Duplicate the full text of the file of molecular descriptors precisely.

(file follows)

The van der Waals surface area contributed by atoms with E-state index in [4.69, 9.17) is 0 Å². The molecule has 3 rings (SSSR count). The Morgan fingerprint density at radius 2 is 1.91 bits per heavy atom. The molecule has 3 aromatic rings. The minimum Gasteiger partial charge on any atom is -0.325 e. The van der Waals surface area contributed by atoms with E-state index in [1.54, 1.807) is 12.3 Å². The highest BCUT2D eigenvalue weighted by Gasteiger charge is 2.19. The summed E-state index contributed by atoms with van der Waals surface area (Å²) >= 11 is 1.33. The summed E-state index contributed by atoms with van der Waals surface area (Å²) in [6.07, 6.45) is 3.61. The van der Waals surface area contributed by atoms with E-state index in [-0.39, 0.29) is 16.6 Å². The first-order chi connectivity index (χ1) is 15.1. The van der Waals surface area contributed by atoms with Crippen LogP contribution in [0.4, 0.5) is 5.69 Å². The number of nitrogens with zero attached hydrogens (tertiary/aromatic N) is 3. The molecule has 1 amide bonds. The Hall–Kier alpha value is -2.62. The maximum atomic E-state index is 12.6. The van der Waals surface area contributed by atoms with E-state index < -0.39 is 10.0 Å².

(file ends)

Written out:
The van der Waals surface area contributed by atoms with E-state index in [4.69, 9.17) is 0 Å². The molecule has 3 rings (SSSR count). The Morgan fingerprint density at radius 2 is 1.91 bits per heavy atom. The molecule has 3 aromatic rings. The minimum Gasteiger partial charge on any atom is -0.325 e. The van der Waals surface area contributed by atoms with E-state index in [1.54, 1.807) is 12.3 Å². The highest BCUT2D eigenvalue weighted by Gasteiger charge is 2.19. The summed E-state index contributed by atoms with van der Waals surface area (Å²) >= 11 is 1.33. The summed E-state index contributed by atoms with van der Waals surface area (Å²) in [6.07, 6.45) is 3.61. The van der Waals surface area contributed by atoms with E-state index in [-0.39, 0.29) is 16.6 Å². The first-order chi connectivity index (χ1) is 15.1. The van der Waals surface area contributed by atoms with Crippen LogP contribution in [0.4, 0.5) is 5.69 Å². The number of nitrogens with zero attached hydrogens (tertiary/aromatic N) is 3. The molecule has 1 amide bonds. The Hall–Kier alpha value is -2.62. The maximum atomic E-state index is 12.6. The van der Waals surface area contributed by atoms with E-state index < -0.39 is 10.0 Å².